Rokushin Gattai God Marz
|Character Design||Hajime Kamegaki|
|Toy Design||Katsushi Murakami|
Review by NekroDave
The program "Rokushin Gattai God Marz" (aka Six Gods Combination God Mars or 六神合体ゴッドマーズ) debuted on the NTV network on October 2nd, 1981 and ran for 64 episodes until December 24, 1982. Not surprisingly, Popy wasted no time in releasing toys to coincide with the show and the Jumbo Machinder hit toy shelves before the close of 1981. Sadly, it would be the last upright Jumbo that Popy would release, as their next and final entry into the line would be the Dol dragon, released the following year.
Initially, I was not a big fan of the God Marz jumbo. I had seen a specimen in person that was missing the fists, the accessories and some stickers. It didn't impress me. But several years later I was able to get one MIB at a good price and started to warm up to it a bit. Not only was I probably a bit tired of seeing the same jumbos both online and in my own personal lineup, but I had also recently seen a few episodes of the show, so I was a little more open to the character. But perhaps more honestly, I'm a big fan of the Popy boxes and I think I was just excited to be able to add another one to my collection after about a two year drought. However, this is another one of Popy's "Super Jumbo Machinders" and this time they decided to compress the term "Jumbo Machinder" together underneath the word "Super", rather than have have it all split up like on the Tetsujin 28 box. I think this makes it look a little bit uglier.
The toy itself stands the traditional 23.5" tall and features a few interesting gimmicks. Both arms are jointed at the elbows and both fists can fire by pressing the button on the arm. One interesting note is that the lower arms of this toy were to be re-used on the Goggle V jumbo, which unfortunately never made it past the prototype stage. In fact, on the Goggle V specimen at the Bandai Museum in Japan (shown below), you can actually see the green from God Marz' left forearm beneath the chipped paint!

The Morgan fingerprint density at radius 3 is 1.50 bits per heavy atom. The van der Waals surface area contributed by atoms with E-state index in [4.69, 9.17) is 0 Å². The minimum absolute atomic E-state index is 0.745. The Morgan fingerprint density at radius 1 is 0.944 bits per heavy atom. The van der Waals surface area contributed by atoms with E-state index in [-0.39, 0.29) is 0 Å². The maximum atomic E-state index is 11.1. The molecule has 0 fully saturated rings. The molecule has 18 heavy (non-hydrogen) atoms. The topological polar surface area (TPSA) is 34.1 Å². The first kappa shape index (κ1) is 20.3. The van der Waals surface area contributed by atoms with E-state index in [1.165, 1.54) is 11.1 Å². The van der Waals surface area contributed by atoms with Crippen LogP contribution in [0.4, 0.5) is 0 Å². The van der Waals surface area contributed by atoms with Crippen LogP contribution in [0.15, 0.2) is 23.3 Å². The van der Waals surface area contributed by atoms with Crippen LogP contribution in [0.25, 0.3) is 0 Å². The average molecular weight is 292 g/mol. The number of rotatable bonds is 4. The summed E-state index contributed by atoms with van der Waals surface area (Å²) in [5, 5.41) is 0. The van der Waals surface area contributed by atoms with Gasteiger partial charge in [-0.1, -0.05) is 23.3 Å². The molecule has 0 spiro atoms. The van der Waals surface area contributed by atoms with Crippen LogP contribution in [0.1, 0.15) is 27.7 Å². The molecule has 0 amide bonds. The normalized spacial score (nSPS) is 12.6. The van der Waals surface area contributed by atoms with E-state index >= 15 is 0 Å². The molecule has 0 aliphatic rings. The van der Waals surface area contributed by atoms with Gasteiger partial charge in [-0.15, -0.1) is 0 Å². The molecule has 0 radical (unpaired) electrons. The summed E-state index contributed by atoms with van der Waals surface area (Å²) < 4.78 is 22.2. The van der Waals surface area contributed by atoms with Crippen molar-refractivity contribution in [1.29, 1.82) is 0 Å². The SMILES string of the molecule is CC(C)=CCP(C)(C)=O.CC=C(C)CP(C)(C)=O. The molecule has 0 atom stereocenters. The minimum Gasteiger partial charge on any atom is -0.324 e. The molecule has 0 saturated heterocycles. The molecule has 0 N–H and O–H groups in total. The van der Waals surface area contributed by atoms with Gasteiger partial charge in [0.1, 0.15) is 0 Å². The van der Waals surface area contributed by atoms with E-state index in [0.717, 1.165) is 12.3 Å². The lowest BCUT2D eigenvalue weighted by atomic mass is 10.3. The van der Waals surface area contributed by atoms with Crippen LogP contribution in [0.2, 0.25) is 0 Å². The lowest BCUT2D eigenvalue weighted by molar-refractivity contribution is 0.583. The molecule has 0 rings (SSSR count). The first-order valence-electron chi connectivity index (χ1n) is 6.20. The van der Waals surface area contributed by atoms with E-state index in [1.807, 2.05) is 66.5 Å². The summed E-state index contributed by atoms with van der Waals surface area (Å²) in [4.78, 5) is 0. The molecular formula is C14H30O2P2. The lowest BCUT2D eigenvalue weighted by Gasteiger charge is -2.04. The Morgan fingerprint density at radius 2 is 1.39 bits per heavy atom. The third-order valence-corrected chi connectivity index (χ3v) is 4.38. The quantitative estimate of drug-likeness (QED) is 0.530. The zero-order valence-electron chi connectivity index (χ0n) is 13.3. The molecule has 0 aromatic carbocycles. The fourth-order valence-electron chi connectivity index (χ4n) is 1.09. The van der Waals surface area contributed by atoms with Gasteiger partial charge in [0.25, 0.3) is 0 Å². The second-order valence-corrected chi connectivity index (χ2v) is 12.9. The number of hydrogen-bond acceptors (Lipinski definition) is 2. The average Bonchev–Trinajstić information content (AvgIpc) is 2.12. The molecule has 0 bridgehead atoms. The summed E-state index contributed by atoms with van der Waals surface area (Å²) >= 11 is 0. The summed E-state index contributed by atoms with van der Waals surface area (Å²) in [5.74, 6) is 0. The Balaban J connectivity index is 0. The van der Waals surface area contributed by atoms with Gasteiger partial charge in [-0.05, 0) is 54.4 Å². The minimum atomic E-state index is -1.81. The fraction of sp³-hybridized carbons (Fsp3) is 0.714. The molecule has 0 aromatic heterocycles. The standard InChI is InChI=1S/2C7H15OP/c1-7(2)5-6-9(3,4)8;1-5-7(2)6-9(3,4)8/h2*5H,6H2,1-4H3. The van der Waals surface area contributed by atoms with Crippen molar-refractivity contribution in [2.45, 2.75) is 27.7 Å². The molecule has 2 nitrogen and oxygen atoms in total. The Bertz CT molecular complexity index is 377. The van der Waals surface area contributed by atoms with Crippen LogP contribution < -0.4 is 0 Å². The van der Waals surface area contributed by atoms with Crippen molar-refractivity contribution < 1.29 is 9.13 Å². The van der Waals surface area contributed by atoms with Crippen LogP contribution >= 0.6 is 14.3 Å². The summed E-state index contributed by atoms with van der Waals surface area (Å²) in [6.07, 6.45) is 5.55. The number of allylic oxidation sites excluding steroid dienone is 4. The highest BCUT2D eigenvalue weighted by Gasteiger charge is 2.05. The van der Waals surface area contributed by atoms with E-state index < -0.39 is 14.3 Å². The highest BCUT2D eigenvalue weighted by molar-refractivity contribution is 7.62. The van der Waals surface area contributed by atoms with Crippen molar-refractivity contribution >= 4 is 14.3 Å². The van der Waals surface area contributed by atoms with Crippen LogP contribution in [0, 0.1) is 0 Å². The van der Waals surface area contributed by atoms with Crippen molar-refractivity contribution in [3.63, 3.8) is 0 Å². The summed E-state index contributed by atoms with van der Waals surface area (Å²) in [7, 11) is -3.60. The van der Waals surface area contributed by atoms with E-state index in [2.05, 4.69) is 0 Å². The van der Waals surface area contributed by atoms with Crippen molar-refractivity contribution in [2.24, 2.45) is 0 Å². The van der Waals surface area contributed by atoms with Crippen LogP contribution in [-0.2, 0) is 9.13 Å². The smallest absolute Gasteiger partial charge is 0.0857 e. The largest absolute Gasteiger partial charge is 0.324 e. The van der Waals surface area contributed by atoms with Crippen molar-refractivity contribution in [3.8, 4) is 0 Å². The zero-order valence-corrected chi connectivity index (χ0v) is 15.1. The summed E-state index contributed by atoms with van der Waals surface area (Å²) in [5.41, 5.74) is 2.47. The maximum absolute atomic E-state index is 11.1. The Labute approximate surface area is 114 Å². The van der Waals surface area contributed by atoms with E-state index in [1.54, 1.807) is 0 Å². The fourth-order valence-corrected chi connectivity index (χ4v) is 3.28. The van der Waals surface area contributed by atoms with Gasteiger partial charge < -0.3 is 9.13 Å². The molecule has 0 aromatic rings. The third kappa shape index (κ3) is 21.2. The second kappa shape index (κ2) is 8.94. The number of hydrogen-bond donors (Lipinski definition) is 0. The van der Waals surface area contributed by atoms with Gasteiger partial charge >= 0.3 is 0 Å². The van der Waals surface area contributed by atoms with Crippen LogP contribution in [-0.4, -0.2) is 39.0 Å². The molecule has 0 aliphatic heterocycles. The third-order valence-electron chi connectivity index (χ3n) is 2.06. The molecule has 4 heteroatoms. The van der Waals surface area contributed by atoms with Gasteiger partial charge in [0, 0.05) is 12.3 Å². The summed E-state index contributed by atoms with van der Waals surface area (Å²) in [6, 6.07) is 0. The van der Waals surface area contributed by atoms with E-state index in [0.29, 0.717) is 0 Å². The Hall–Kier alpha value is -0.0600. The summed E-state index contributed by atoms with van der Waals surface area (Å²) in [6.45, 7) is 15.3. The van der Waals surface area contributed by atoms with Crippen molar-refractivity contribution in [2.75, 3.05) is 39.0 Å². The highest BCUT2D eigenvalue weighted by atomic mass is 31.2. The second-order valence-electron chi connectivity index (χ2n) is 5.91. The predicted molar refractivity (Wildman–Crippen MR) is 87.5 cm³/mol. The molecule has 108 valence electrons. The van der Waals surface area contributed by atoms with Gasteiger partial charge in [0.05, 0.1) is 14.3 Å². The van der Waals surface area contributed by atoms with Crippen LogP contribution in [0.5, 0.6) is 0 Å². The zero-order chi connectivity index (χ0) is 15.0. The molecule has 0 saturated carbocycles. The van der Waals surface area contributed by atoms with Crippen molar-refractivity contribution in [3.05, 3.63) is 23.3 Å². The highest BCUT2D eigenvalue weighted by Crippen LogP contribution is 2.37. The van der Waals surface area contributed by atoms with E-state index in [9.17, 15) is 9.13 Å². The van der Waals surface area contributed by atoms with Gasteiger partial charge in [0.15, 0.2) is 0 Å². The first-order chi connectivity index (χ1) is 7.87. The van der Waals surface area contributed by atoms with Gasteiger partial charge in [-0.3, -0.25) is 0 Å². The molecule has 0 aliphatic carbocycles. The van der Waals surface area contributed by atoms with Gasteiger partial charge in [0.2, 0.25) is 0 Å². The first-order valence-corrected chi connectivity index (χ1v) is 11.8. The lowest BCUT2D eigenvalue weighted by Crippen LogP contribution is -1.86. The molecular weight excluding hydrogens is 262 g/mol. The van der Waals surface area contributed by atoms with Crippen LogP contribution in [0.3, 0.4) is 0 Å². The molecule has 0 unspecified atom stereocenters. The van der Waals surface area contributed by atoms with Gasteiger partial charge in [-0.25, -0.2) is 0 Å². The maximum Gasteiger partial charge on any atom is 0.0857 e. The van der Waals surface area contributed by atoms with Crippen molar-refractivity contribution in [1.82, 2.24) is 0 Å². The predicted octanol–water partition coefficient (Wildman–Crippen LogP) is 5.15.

Another feature of the toy is that the chest panel can be removed by grabbing an indentation on the bottom. This reveals a sticker featuring "Gaia", the robot that the main character, Marz, on the show usually pilots before docking into the chest of God Marz.
Furthermore, the toy comes with a small rubber figure of Mars himself that can be stored in the chest. Unfortunately, it doesn't like to stay in there without the chest piece on. The hole in the chest is rounded in the back and it doesn't really allow the figure to lean back into it. You can delicately balance it in there, but it would have been nicer if there was some mechanism to actually attach it.
The last piece of weaponry in God Marz' arsenal is a sword which can be placed in the right hand of the toy. It's a nice inclusion and the blade and handle are two separately molded pieces. It is approximately 15" long.
One of the downsides to this jumbo is that there is very little articulation. Besides the elbows and the shoulders, nothing else moves. You can't even turn the head.
Nearly all of the detailing on this toy is from an enclosed sticker sheet. Unfortunately, my specimen came with the stickers already applied so I'm unable to offer a picture of this. An instruction sheet was also included. There is an offer of some kind at the bottom of it, but I'm unable to read the Japanese.
In closing, I'd have to say that I've changed my tune on God Marz. It's a nice toy and makes for a nice splash of variety in any jumbo lineup. Furthermore, it's probably one of the easier to get vintage Popy Jumbos. It may not show up as much as some of the more popular characters that were produced in higher numbers, but it generally doesn't carry that high a price tag either (at least in jumbo terms).
|Posted 12 May, 2006 - 19:00 by NekroDave|